scipy.stats.nakagami = <scipy.stats._continuous_distns.nakagami_gen object at 0x7f6169ceefd0>[source]

A Nakagami continuous random variable.

Continuous random variables are defined from a standard form and may require some shape parameters to complete its specification. Any optional keyword parameters can be passed to the methods of the RV object as given below:


x : array_like


q : array_like

lower or upper tail probability

nu : array_like

shape parameters

loc : array_like, optional

location parameter (default=0)

scale : array_like, optional

scale parameter (default=1)

size : int or tuple of ints, optional

shape of random variates (default computed from input arguments )

moments : str, optional

composed of letters [‘mvsk’] specifying which moments to compute where ‘m’ = mean, ‘v’ = variance, ‘s’ = (Fisher’s) skew and ‘k’ = (Fisher’s) kurtosis. Default is ‘mv’.

Alternatively, the object may be called (as a function) to fix the shape,

location, and scale parameters returning a “frozen” continuous RV object:

rv = nakagami(nu, loc=0, scale=1)

  • Frozen RV object with the same methods but holding the given shape, location, and scale fixed.


The probability density function for nakagami is:

nakagami.pdf(x, nu) = 2 * nu**nu / gamma(nu) *
                      x**(2*nu-1) * exp(-nu*x**2)

for x > 0, nu > 0.


>>> from scipy.stats import nakagami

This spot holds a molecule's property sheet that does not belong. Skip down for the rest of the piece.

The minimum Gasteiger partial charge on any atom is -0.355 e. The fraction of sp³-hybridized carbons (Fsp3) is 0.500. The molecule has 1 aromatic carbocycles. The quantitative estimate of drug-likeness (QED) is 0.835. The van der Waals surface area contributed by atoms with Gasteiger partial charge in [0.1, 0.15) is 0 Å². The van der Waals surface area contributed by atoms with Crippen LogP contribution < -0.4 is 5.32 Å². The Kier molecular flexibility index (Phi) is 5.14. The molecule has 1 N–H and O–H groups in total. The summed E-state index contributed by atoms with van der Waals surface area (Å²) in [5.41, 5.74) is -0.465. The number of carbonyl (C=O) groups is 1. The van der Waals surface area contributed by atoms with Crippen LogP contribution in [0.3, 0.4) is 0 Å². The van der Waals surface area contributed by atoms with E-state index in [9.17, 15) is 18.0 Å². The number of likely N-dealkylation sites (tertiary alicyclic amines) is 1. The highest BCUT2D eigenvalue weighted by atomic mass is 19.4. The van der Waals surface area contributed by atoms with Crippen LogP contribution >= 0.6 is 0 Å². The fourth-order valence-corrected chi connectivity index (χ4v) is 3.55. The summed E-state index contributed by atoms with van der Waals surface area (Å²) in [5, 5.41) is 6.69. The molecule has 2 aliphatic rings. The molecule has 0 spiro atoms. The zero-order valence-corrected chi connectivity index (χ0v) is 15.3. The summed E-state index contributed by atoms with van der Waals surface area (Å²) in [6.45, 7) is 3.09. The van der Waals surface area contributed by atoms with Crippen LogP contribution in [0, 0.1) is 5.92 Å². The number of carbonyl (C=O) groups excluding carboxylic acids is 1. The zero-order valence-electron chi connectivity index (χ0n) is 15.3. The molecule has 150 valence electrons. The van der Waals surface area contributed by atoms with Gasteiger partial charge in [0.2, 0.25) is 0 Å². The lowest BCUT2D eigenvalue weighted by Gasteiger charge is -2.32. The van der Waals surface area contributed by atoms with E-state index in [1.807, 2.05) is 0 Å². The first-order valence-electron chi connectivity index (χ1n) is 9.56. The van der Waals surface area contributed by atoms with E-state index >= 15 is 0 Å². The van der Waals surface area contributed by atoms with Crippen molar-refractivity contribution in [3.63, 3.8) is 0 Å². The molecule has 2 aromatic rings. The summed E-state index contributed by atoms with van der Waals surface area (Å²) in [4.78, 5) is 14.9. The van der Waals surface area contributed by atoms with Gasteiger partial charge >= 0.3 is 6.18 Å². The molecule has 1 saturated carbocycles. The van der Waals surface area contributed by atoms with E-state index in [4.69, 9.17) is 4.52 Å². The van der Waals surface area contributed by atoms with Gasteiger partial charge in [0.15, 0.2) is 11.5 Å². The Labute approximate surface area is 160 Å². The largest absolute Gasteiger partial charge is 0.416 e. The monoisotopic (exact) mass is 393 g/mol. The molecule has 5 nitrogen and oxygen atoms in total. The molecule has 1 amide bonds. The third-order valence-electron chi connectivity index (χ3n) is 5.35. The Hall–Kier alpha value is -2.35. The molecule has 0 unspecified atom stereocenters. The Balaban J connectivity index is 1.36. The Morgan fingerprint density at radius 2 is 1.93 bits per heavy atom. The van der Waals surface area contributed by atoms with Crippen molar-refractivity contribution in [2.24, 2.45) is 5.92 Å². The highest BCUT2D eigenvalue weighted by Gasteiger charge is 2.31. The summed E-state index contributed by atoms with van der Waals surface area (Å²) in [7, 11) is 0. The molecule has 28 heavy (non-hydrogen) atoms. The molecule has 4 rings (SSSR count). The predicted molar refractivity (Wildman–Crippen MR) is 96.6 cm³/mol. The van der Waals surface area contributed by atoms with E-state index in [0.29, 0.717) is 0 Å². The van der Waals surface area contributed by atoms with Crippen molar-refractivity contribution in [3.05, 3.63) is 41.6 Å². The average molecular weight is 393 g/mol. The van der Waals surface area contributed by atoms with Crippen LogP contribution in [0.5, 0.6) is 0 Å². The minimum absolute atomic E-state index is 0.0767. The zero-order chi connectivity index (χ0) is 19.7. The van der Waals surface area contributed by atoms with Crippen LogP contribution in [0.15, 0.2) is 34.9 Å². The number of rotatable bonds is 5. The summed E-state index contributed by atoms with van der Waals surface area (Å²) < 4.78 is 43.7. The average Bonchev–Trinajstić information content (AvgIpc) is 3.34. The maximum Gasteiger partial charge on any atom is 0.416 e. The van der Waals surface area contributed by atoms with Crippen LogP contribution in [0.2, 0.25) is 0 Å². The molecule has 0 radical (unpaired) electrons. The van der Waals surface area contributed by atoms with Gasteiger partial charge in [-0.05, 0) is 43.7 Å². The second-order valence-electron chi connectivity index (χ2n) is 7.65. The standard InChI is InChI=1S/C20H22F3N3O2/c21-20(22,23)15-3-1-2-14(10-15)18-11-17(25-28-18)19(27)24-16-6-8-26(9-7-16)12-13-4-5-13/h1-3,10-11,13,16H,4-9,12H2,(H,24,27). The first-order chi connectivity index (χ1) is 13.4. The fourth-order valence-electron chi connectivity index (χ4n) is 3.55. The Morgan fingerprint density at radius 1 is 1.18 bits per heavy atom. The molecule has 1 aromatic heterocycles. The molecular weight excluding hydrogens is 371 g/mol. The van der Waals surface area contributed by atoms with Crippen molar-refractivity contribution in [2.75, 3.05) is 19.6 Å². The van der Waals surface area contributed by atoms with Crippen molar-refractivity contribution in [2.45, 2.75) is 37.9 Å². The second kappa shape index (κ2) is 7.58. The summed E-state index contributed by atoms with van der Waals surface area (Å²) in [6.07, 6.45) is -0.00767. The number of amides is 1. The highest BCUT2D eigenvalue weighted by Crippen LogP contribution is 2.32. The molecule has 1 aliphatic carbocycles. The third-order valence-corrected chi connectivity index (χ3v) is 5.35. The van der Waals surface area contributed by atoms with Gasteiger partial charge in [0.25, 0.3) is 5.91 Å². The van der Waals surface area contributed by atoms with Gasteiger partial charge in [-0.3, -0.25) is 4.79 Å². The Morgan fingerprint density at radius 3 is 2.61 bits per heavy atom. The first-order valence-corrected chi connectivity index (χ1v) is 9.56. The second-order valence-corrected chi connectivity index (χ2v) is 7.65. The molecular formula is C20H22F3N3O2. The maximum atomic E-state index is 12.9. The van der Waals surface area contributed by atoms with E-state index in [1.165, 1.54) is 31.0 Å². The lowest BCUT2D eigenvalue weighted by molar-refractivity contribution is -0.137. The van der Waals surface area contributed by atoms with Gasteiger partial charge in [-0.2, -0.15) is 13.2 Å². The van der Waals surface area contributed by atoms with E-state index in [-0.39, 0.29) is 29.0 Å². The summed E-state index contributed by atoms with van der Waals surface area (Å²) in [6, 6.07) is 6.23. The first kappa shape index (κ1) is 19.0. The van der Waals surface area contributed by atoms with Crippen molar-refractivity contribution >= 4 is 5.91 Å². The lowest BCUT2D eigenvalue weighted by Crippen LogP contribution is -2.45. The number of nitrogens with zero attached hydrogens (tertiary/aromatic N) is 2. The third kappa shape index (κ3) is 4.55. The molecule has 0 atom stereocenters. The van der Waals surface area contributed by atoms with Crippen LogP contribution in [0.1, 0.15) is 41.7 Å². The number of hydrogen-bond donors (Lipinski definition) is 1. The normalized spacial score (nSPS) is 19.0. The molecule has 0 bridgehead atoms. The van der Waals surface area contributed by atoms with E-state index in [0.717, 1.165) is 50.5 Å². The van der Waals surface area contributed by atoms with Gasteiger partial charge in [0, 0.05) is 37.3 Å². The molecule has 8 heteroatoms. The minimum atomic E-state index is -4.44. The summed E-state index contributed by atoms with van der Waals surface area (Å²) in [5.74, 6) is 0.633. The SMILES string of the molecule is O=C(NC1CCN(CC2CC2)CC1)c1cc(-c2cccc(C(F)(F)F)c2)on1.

>>> import matplotlib.pyplot as plt
>>> fig, ax = plt.subplots(1, 1)

Calculate a few first moments:

>>> nu = 4.96737948667
>>> mean, var, skew, kurt = nakagami.stats(nu, moments='mvsk')

Display the probability density function (pdf):

>>> x = np.linspace(nakagami.ppf(0.01, nu),
...               nakagami.ppf(0.99, nu), 100)
>>> ax.plot(x, nakagami.pdf(x, nu),
...          'r-', lw=5, alpha=0.6, label='nakagami pdf')

Alternatively, freeze the distribution and display the frozen pdf:

>>> rv = nakagami(nu)
>>> ax.plot(x, rv.pdf(x), 'k-', lw=2, label='frozen pdf')

Check accuracy of cdf and ppf:

>>> vals = nakagami.ppf([0.001, 0.5, 0.999], nu)
>>> np.allclose([0.001, 0.5, 0.999], nakagami.cdf(vals, nu))

Generate random numbers:

>>> r = nakagami.rvs(nu, size=1000)

And compare the histogram:

>>> ax.hist(r, normed=True, histtype='stepfilled', alpha=0.2)
>>> ax.legend(loc='best', frameon=False)

(Source code)



rvs(nu, loc=0, scale=1, size=1) Random variates.
pdf(x, nu, loc=0, scale=1) Probability density function.
logpdf(x, nu, loc=0, scale=1) Log of the probability density function.
cdf(x, nu, loc=0, scale=1) Cumulative density function.
logcdf(x, nu, loc=0, scale=1) Log of the cumulative density function.
sf(x, nu, loc=0, scale=1) Survival function (1-cdf — sometimes more accurate).
logsf(x, nu, loc=0, scale=1) Log of the survival function.
ppf(q, nu, loc=0, scale=1) Percent point function (inverse of cdf — percentiles).
isf(q, nu, loc=0, scale=1) Inverse survival function (inverse of sf).
moment(n, nu, loc=0, scale=1) Non-central moment of order n
stats(nu, loc=0, scale=1, moments='mv') Mean(‘m’), variance(‘v’), skew(‘s’), and/or kurtosis(‘k’).
entropy(nu, loc=0, scale=1) (Differential) entropy of the RV.
fit(data, nu, loc=0, scale=1) Parameter estimates for generic data.
expect(func, nu, loc=0, scale=1, lb=None, ub=None, conditional=False, **kwds) Expected value of a function (of one argument) with respect to the distribution.
median(nu, loc=0, scale=1) Median of the distribution.
mean(nu, loc=0, scale=1) Mean of the distribution.
var(nu, loc=0, scale=1) Variance of the distribution.
std(nu, loc=0, scale=1) Standard deviation of the distribution.
interval(alpha, nu, loc=0, scale=1) Endpoints of the range that contains alpha percent of the distribution

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